If you know wine, meet sake!


If you’re new to sake, or trying to introduce it to someone who is, it can feel hard to explain. One approach is to compare sake to something better known – like wine.
Already drink wine? Then you have everything you need to enjoy sake, all you need are some glasses and a fridge. It’s as easy as picking up a different bottle next time you go shopping. Sake is around the same strength as wine too, tending to be a few percent higher in alcohol.

When it comes to enjoying sake and pairing it with food, there are a few differences to bear in mind.
Imagine biting into a grape. It’s sweet, tangy and full of flavor.
Compare that to a mouthful of white rice. It’s softly savory but much more neutral.

Wine is high in acidity, phenols such as tannins, and plenty of strong flavor compounds from grapes. This means that many wines pack a punch on the flavor side, but this can also work against wine when it comes to food – some wines clash with some dishes.
Sake is much more forgiving. The savory note in rice – which is umami, the mysterious “sixth taste” – creates a gentle backdrop of flavor that blends well with almost any meal. Like rice compared to a grape, the profile of most sake is lighter and more delicate than the average wine.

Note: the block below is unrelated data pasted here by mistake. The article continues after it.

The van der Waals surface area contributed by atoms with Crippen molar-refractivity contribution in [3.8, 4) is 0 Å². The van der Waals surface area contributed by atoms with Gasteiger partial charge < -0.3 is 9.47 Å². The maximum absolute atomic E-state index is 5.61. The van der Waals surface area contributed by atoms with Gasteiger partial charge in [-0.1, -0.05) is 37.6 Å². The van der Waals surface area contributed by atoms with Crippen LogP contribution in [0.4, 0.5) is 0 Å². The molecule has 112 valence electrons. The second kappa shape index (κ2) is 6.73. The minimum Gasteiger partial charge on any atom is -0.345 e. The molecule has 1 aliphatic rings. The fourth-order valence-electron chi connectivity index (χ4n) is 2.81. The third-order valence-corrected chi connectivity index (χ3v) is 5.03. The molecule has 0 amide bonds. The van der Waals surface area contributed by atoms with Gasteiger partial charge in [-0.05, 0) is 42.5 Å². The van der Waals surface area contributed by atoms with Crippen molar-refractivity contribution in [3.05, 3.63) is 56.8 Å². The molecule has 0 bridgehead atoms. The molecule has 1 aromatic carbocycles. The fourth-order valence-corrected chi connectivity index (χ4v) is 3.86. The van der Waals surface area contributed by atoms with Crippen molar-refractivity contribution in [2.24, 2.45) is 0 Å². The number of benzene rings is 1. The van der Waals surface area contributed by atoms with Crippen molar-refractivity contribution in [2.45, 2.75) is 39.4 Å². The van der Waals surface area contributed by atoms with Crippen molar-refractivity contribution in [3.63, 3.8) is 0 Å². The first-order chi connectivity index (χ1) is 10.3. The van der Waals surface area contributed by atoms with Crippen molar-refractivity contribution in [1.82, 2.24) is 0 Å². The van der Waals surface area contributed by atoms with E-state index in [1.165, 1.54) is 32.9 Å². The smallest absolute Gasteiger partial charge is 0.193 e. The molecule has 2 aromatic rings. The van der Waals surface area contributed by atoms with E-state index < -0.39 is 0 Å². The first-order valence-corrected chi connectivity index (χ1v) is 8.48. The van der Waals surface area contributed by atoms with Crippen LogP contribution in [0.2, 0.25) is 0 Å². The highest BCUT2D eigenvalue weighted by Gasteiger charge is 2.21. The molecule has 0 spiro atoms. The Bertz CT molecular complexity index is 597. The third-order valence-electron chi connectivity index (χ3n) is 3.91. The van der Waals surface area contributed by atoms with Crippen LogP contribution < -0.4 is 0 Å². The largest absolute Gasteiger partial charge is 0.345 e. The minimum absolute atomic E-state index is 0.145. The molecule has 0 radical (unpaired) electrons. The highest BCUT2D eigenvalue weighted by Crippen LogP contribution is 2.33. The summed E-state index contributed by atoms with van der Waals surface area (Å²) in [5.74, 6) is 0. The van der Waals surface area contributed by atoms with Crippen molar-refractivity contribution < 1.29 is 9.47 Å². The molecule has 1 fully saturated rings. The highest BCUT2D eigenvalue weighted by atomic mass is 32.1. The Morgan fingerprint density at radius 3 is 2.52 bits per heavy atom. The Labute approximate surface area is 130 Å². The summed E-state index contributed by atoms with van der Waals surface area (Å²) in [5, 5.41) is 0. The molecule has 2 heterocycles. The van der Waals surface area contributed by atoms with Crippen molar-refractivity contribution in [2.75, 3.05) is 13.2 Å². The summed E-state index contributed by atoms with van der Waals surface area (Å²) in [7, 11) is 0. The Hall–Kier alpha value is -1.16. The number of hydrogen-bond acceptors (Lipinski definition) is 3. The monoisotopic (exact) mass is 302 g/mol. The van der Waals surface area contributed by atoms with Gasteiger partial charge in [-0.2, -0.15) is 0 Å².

Don’t think that means that sake isn’t interesting from a flavor perspective. Think of what would happen if you gave the same ingredients (even simple ones) to over a thousand skilled chefs, some from culinary traditions that go back hundreds of years. Despite the similar starting point, each one would produce something unique. And the same is true for sake. Each brewery brings their own experience, philosophy and vision to the brewing process, creating a wide range of distinctive sake.
Wine is a perfect bridge to sake. It’s actually how I was first introduced – I was translating for a Japanese wine merchant who added sake to his portfolio, but found my wine knowledge was not enough to fully express the flavors and aromas in sake. I took some courses and did some tasting practice… but what really made me fall in love with sake was the people. Meeting the brewers, seeing how passionate and devoted they are to their craft, was what convinced me to dive further into this seemingly simple but ultimately fascinating world.
Written by Arline Lyons

Arline Lyons

Arline Lyons is a Japanese to English translator specialising in biology and food and drink, based in Zurich, Switzerland. She holds several advanced qualifications in sake, and focuses on translating for the sake industry, making sake news available in English, and holding introductory sake workshops. She regularly posts English summaries of Japanese news for sake professionals on Taste Translation, and information and ideas for those new to sake on Discover Sake.
When in Japan, she tries to visit as many sake breweries as possible!

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